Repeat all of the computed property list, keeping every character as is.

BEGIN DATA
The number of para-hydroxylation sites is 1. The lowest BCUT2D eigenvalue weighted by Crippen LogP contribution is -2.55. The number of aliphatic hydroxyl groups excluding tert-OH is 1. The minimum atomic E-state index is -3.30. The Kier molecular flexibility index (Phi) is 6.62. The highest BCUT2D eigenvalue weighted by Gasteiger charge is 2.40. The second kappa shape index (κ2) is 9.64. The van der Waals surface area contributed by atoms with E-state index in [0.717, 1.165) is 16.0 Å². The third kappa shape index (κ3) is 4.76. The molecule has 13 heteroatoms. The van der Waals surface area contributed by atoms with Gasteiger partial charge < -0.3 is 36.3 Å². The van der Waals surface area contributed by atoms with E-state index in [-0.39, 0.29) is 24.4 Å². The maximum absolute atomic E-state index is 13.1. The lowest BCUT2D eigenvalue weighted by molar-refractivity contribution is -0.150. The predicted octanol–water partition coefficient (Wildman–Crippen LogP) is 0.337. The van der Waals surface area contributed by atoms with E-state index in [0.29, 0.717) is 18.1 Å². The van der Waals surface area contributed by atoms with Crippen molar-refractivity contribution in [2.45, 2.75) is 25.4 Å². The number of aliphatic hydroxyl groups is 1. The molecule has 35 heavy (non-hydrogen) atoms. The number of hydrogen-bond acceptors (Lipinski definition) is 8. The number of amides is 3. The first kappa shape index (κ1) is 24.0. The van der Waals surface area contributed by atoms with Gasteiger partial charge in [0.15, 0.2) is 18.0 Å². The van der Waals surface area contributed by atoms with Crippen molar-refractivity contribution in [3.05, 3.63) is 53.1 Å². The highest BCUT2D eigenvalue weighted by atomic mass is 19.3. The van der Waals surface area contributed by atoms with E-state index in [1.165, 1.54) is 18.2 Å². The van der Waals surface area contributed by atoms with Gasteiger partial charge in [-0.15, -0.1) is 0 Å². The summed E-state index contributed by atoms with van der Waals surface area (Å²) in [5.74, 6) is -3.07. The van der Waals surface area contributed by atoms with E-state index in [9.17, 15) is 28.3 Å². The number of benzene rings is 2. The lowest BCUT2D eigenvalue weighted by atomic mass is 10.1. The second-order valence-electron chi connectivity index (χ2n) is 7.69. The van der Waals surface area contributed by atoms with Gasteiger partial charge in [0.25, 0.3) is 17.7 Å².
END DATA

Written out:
The number of para-hydroxylation sites is 1. The lowest BCUT2D eigenvalue weighted by Crippen LogP contribution is -2.55. The number of aliphatic hydroxyl groups excluding tert-OH is 1. The minimum atomic E-state index is -3.30. The Kier molecular flexibility index (Phi) is 6.62. The highest BCUT2D eigenvalue weighted by Gasteiger charge is 2.40. The second kappa shape index (κ2) is 9.64. The van der Waals surface area contributed by atoms with E-state index in [0.717, 1.165) is 16.0 Å². The third kappa shape index (κ3) is 4.76. The molecule has 13 heteroatoms. The van der Waals surface area contributed by atoms with Gasteiger partial charge < -0.3 is 36.3 Å². The van der Waals surface area contributed by atoms with E-state index in [-0.39, 0.29) is 24.4 Å². The maximum absolute atomic E-state index is 13.1. The lowest BCUT2D eigenvalue weighted by molar-refractivity contribution is -0.150. The predicted octanol–water partition coefficient (Wildman–Crippen LogP) is 0.337. The van der Waals surface area contributed by atoms with E-state index in [0.29, 0.717) is 18.1 Å². The van der Waals surface area contributed by atoms with Crippen molar-refractivity contribution in [2.45, 2.75) is 25.4 Å². The number of aliphatic hydroxyl groups is 1. The molecule has 35 heavy (non-hydrogen) atoms. The number of hydrogen-bond acceptors (Lipinski definition) is 8. The number of amides is 3. The first kappa shape index (κ1) is 24.0. The van der Waals surface area contributed by atoms with Gasteiger partial charge in [0.15, 0.2) is 18.0 Å². The van der Waals surface area contributed by atoms with Crippen molar-refractivity contribution in [3.05, 3.63) is 53.1 Å². The highest BCUT2D eigenvalue weighted by atomic mass is 19.3. The van der Waals surface area contributed by atoms with E-state index in [1.165, 1.54) is 18.2 Å². The van der Waals surface area contributed by atoms with Gasteiger partial charge in [-0.15, -0.1) is 0 Å². The summed E-state index contributed by atoms with van der Waals surface area (Å²) in [5.74, 6) is -3.07. The van der Waals surface area contributed by atoms with E-state index in [9.17, 15) is 28.3 Å². The number of benzene rings is 2. The lowest BCUT2D eigenvalue weighted by atomic mass is 10.1. The second-order valence-electron chi connectivity index (χ2n) is 7.69. The van der Waals surface area contributed by atoms with Gasteiger partial charge in [0.25, 0.3) is 17.7 Å².